terrible string o atal bike crashes in the Tampa area in late 2011 and early 2012 let the local bike community reeling. As they shared each awul tragedy with us, we too elt rustrated and powerless. We also realized how little we really knew about the circumstances o serious crashes between bikes and cars, and how woeully inadequate (and late) the available data was at the national level. For a 12-month period, we set about the grim task o tracking and documenting every atal traﬃc crash involving a bicyclist captured by relevant internet search terms. We also wanted to oﬀer a place to remember the victims and raise the hope that their deaths would at least inorm eﬀorts to prevent such tragedies in the uture. The result was the Every Bicyclist Counts initiative: everybicyclistcounts.org We owe a huge debt o gratitude to Elizabeth Kiker or compiling much o this data and to the Ride o Silence and Ghost Bike programs that oﬀer so much comort to the riends and amilies o bicyclists killed on the road -- and a vital outlet or the outrage elt by everyone that rides a bike when they hear o these needless deaths. Over the course o the project we documented 628 atal bike crashes, a high percentage o the oﬃcial number o such atalities recorded by the authorities. We wanted to explore how and why these crashes were happening, how they were reported, what was done as a result o the crashes, i blame was assigned, how the motorists were treated, and whether or not there were any consequences or their actions i they were deemed to be at ault in any way. The results are sobering, eye-opening, and critically helpul in inorming the current debate about the need or a non-motorized traﬃc saety perormance measure. We learned, or example, that a much higher percentage o atal crashes than expected were “hit rom behind” incidents -- that’s important to know or our education program. Not surprisingly, high-speed urban and subur-ban arterial streets with no provisions or bicyclists are over-represented locations -- that’s good inormation to share with our Bicycle Friendly Community partners. Overwhelmingly, however, we were struck by the lack o inormation, the lack o action, and the lack o a sense o outrage over these deaths, even in communi-ties where this kind o tragedy is relatively common.That’s critical to know as we work with Con-gress and the ederal agencies to speciﬁcally ocus on these atalities through a non-motorized saey peror-mance measure that signiﬁcantly improves accountabil-ity and data collection processes or the uture. Otherwise, we will have to keep reporting a totally unacceptable and unnecessary death toll on our nation’s roadways.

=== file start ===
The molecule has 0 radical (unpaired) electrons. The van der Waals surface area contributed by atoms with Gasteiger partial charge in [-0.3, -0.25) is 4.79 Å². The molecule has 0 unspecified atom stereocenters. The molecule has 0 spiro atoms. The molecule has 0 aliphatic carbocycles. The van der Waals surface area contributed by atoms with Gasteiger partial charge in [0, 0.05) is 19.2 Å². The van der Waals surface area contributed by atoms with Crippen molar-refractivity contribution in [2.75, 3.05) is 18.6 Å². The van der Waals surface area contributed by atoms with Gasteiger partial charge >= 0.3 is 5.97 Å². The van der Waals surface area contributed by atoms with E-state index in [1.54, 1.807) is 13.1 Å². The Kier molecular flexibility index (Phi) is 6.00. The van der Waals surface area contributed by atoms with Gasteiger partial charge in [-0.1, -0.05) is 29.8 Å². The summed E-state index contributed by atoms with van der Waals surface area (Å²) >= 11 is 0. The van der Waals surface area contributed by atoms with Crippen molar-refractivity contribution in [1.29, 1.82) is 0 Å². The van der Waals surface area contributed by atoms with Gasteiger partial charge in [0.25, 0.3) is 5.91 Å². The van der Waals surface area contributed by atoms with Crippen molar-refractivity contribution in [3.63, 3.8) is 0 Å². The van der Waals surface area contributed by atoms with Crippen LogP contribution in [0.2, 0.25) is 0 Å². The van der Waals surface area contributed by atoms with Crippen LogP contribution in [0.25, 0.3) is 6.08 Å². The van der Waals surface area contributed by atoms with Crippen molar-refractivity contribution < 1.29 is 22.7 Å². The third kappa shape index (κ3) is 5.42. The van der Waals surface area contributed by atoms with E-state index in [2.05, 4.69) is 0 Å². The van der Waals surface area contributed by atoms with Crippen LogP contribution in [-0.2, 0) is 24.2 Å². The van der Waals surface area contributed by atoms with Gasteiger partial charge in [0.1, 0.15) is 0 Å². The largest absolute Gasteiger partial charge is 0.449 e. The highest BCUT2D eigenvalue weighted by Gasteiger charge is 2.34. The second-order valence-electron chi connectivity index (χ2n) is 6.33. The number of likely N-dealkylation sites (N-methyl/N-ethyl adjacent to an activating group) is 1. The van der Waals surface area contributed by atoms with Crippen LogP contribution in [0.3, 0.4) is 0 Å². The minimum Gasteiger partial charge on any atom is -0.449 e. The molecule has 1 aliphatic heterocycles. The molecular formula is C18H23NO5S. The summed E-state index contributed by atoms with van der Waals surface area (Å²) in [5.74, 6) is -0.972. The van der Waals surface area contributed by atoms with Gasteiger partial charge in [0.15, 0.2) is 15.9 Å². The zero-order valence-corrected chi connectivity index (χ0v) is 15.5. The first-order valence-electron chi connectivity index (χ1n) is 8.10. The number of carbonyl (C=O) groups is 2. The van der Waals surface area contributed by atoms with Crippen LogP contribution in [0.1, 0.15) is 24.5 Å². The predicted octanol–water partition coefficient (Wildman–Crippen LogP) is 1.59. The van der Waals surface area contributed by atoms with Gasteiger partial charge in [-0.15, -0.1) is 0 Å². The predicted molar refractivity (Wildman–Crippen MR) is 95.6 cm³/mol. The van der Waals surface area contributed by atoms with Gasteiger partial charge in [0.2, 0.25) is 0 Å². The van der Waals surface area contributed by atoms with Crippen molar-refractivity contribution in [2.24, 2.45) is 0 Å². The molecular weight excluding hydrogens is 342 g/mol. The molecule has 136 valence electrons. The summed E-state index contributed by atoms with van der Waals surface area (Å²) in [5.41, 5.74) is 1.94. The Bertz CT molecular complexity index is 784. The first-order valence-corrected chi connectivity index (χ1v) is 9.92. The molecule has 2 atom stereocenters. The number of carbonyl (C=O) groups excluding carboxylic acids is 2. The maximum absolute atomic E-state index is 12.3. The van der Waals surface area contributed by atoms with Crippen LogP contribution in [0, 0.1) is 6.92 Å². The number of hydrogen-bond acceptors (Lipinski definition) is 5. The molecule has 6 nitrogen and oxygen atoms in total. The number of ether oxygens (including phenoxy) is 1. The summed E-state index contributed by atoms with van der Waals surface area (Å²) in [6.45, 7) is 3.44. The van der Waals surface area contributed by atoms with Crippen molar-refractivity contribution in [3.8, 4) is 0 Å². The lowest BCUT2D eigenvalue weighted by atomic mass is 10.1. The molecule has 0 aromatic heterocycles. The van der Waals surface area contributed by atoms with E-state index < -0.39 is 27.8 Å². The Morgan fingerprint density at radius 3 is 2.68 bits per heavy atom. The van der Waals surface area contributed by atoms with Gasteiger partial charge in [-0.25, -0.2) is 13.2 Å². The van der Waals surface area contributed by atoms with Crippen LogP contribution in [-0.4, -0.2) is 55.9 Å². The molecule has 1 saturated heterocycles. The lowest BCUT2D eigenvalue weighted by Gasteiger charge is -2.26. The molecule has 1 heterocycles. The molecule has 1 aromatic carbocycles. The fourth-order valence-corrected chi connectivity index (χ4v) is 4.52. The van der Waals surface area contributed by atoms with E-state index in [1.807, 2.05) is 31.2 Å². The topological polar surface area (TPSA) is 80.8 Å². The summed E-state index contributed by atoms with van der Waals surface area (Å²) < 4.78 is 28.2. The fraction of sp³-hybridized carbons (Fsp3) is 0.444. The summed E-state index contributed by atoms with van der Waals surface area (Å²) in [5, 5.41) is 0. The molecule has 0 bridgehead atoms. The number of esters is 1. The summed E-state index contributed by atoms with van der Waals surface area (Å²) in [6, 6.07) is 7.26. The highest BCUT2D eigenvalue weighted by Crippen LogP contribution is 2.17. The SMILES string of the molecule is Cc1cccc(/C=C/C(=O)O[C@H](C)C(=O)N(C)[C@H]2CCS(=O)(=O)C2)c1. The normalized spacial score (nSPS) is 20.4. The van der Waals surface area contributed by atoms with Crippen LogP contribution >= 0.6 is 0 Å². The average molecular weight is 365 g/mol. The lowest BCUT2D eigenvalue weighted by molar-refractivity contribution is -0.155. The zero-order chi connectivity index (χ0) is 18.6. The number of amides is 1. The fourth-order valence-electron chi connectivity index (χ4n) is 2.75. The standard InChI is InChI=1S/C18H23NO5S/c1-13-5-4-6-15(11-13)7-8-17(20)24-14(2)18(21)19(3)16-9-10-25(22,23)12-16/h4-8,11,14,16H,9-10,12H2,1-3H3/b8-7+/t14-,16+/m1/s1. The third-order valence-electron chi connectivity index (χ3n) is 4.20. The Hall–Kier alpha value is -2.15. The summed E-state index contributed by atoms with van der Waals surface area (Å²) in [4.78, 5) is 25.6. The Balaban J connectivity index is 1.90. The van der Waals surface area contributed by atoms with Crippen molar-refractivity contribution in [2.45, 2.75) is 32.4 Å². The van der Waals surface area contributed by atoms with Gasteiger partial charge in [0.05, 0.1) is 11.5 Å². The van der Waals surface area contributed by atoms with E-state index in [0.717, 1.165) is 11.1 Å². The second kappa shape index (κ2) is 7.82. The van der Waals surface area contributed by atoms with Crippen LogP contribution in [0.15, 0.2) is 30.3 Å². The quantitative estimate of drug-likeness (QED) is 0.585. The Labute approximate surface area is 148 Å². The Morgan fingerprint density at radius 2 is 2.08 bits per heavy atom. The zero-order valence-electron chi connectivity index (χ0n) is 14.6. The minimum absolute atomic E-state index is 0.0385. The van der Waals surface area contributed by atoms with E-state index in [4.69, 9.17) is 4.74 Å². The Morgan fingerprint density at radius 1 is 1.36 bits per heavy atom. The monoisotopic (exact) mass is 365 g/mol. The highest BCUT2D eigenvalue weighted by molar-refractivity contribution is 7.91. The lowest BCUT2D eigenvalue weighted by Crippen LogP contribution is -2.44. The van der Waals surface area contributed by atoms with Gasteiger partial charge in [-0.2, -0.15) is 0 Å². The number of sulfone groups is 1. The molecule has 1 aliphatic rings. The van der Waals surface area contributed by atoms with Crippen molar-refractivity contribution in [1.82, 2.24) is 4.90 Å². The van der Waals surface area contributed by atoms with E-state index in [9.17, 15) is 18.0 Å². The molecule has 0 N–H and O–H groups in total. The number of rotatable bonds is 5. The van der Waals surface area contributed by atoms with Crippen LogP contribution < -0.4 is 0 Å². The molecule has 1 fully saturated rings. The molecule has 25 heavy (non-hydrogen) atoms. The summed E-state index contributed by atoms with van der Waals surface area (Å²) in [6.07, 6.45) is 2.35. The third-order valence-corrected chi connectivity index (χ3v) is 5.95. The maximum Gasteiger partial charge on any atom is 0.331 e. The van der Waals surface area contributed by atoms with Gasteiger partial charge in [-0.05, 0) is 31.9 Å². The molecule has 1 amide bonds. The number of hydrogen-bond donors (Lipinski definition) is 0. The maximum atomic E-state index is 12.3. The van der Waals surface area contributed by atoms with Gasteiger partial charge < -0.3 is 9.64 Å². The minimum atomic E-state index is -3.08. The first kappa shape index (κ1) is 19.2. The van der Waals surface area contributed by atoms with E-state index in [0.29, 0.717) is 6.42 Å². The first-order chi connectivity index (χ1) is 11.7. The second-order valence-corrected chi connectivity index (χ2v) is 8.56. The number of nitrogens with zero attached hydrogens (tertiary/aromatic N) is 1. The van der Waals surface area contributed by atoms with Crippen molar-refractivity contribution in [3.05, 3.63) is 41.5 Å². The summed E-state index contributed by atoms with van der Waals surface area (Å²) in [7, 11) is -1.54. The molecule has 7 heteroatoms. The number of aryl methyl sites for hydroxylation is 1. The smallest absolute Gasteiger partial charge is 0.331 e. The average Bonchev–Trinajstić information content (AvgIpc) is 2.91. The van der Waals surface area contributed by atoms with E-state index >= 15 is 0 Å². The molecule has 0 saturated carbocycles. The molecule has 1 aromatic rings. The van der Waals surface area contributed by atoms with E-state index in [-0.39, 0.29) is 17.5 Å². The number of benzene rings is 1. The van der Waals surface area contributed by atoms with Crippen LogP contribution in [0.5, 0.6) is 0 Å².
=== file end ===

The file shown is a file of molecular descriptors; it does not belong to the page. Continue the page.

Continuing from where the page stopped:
Andy Clarke President, League of American Bicyclists
The results are sobering, eye-opening, and critically helpful in informing the current debate about the need for a non-motorized traﬃc safety performance measure.